Author Affiliations: Departments of Medicine, Cell-Developmental Biology and Cancer Biology, The Vanderbilt-Ingram Cancer Center, Vanderbilt University Medical Center, Nashville, Tenn.
In this issue of THE JOURNAL, Terry et al1 report
that aspirin use in women is associated with a significant reduction in the
risk of breast cancer, especially for hormone receptor–positive tumors.
Previous studies have examined the relationship between breast cancer risk
and aspirin or other nonsteroidal anti-inflammatory drug (NSAID) use but have
not delineated different subtypes of breast cancers to determine this kind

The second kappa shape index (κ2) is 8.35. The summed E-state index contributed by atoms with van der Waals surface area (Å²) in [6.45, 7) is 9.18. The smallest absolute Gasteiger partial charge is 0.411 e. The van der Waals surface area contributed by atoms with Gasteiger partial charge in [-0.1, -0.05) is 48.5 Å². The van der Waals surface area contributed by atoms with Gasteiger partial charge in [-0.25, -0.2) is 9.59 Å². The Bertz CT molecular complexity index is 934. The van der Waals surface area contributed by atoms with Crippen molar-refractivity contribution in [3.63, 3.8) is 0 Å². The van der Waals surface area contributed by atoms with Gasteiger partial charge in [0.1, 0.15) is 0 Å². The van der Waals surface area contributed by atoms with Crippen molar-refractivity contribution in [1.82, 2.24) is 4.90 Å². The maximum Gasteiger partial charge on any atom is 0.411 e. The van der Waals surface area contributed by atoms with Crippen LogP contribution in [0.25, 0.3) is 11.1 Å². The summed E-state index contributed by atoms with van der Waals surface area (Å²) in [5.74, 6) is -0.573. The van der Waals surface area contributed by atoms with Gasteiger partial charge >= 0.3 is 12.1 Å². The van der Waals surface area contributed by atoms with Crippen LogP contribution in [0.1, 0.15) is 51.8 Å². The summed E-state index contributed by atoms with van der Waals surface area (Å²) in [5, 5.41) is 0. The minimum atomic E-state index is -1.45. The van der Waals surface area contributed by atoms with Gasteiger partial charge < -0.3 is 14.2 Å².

of correlation. This report is the first to examine whether the protective
effect of aspirin varies with estrogen receptor (ER) or progesterone receptor
(PR) status. With the genomic and proteomic revolution well underway, it is
becoming quite clear that there are distinct differences in molecular signatures
between tumors derived from the same organ. It is well known that the hormonal
responsiveness of breast cancers is important for determining the treatment
regimen and can affect the clinical outcome. Thus, it is not surprising that
one subset of breast cancers may be more responsive to a particular prevention
strategy than another.
DuBois RN. Aspirin and Breast Cancer PreventionThe Estrogen Connection. JAMA. 2004;291(20):2488-2489. doi:10.1001/jama.291.20.2488